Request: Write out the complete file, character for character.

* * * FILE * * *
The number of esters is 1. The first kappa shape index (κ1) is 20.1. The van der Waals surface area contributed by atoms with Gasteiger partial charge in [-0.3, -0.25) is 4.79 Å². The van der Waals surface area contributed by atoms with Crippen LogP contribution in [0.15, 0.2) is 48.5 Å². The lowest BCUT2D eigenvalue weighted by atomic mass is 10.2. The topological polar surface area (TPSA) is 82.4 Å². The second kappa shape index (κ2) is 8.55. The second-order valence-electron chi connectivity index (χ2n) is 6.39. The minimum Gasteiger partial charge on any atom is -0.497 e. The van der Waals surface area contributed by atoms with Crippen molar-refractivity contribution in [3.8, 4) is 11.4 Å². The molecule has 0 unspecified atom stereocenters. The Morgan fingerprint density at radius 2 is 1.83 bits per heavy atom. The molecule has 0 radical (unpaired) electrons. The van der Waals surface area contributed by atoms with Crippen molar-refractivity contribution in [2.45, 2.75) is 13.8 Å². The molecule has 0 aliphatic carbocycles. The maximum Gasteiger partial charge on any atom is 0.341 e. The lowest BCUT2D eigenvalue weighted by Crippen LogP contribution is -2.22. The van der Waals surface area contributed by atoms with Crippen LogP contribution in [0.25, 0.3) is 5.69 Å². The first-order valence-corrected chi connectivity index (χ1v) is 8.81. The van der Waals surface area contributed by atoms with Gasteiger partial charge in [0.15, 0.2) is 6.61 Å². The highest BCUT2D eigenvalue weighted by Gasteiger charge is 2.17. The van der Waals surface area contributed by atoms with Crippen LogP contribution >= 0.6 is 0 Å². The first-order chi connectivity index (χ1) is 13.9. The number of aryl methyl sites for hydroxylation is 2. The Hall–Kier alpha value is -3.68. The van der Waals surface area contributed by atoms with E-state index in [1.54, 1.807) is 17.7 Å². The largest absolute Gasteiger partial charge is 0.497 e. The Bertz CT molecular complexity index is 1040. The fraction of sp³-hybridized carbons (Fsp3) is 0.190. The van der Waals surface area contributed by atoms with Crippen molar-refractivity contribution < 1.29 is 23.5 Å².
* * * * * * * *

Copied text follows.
The number of esters is 1. The first kappa shape index (κ1) is 20.1. The van der Waals surface area contributed by atoms with Gasteiger partial charge in [-0.3, -0.25) is 4.79 Å². The van der Waals surface area contributed by atoms with Crippen LogP contribution in [0.15, 0.2) is 48.5 Å². The lowest BCUT2D eigenvalue weighted by atomic mass is 10.2. The topological polar surface area (TPSA) is 82.4 Å². The second kappa shape index (κ2) is 8.55. The second-order valence-electron chi connectivity index (χ2n) is 6.39. The minimum Gasteiger partial charge on any atom is -0.497 e. The van der Waals surface area contributed by atoms with Crippen molar-refractivity contribution in [3.8, 4) is 11.4 Å². The molecule has 0 unspecified atom stereocenters. The Morgan fingerprint density at radius 2 is 1.83 bits per heavy atom. The molecule has 0 radical (unpaired) electrons. The van der Waals surface area contributed by atoms with Crippen molar-refractivity contribution in [2.45, 2.75) is 13.8 Å². The molecule has 0 aliphatic carbocycles. The maximum Gasteiger partial charge on any atom is 0.341 e. The lowest BCUT2D eigenvalue weighted by Crippen LogP contribution is -2.22. The van der Waals surface area contributed by atoms with Crippen LogP contribution in [0.25, 0.3) is 5.69 Å². The first-order valence-corrected chi connectivity index (χ1v) is 8.81. The van der Waals surface area contributed by atoms with Gasteiger partial charge in [0.15, 0.2) is 6.61 Å². The highest BCUT2D eigenvalue weighted by Gasteiger charge is 2.17. The van der Waals surface area contributed by atoms with Crippen LogP contribution >= 0.6 is 0 Å². The first-order chi connectivity index (χ1) is 13.9. The number of aryl methyl sites for hydroxylation is 2. The Hall–Kier alpha value is -3.68. The van der Waals surface area contributed by atoms with E-state index in [1.54, 1.807) is 17.7 Å². The largest absolute Gasteiger partial charge is 0.497 e. The Bertz CT molecular complexity index is 1040. The fraction of sp³-hybridized carbons (Fsp3) is 0.190. The van der Waals surface area contributed by atoms with Crippen molar-refractivity contribution < 1.29 is 23.5 Å².